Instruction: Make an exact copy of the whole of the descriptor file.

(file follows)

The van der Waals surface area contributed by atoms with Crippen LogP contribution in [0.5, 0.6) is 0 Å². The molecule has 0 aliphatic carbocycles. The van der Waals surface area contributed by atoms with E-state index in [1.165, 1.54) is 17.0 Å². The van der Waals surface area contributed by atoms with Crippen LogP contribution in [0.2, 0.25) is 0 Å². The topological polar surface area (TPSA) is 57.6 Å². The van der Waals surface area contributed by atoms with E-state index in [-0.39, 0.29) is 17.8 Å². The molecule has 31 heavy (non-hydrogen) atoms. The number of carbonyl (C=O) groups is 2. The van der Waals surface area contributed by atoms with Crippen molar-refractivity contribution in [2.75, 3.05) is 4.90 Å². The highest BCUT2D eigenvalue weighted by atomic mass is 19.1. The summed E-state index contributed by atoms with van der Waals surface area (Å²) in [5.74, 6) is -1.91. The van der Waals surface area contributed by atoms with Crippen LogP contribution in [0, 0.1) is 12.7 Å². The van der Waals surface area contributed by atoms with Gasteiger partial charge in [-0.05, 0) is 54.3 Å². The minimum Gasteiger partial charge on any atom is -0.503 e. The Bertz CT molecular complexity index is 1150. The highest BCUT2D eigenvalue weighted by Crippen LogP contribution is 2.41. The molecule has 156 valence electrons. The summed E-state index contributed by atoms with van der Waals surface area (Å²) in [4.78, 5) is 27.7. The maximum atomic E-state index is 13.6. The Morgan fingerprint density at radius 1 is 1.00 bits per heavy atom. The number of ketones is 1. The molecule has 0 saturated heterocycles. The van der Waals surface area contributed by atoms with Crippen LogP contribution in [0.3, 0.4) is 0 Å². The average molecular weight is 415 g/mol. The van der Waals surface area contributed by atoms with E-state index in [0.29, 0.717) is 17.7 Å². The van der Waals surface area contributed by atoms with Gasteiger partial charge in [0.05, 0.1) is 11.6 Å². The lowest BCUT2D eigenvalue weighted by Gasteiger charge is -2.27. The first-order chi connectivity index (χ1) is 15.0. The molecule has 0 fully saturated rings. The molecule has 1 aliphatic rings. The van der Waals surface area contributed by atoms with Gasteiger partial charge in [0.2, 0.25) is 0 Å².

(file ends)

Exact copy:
The van der Waals surface area contributed by atoms with Crippen LogP contribution in [0.5, 0.6) is 0 Å². The molecule has 0 aliphatic carbocycles. The van der Waals surface area contributed by atoms with E-state index in [1.165, 1.54) is 17.0 Å². The van der Waals surface area contributed by atoms with Crippen LogP contribution in [0.2, 0.25) is 0 Å². The topological polar surface area (TPSA) is 57.6 Å². The van der Waals surface area contributed by atoms with E-state index in [-0.39, 0.29) is 17.8 Å². The molecule has 31 heavy (non-hydrogen) atoms. The number of carbonyl (C=O) groups is 2. The van der Waals surface area contributed by atoms with Crippen molar-refractivity contribution in [2.75, 3.05) is 4.90 Å². The highest BCUT2D eigenvalue weighted by atomic mass is 19.1. The summed E-state index contributed by atoms with van der Waals surface area (Å²) in [5.74, 6) is -1.91. The van der Waals surface area contributed by atoms with Crippen LogP contribution in [0, 0.1) is 12.7 Å². The van der Waals surface area contributed by atoms with Gasteiger partial charge in [-0.05, 0) is 54.3 Å². The minimum Gasteiger partial charge on any atom is -0.503 e. The Bertz CT molecular complexity index is 1150. The highest BCUT2D eigenvalue weighted by Crippen LogP contribution is 2.41. The molecule has 156 valence electrons. The summed E-state index contributed by atoms with van der Waals surface area (Å²) in [4.78, 5) is 27.7. The maximum atomic E-state index is 13.6. The Morgan fingerprint density at radius 1 is 1.00 bits per heavy atom. The number of ketones is 1. The molecule has 0 saturated heterocycles. The van der Waals surface area contributed by atoms with Crippen LogP contribution in [0.3, 0.4) is 0 Å². The average molecular weight is 415 g/mol. The van der Waals surface area contributed by atoms with E-state index in [0.29, 0.717) is 17.7 Å². The van der Waals surface area contributed by atoms with Gasteiger partial charge in [0.05, 0.1) is 11.6 Å². The lowest BCUT2D eigenvalue weighted by Gasteiger charge is -2.27. The first-order chi connectivity index (χ1) is 15.0. The molecule has 0 fully saturated rings. The molecule has 1 aliphatic rings. The van der Waals surface area contributed by atoms with Gasteiger partial charge in [0.2, 0.25) is 0 Å².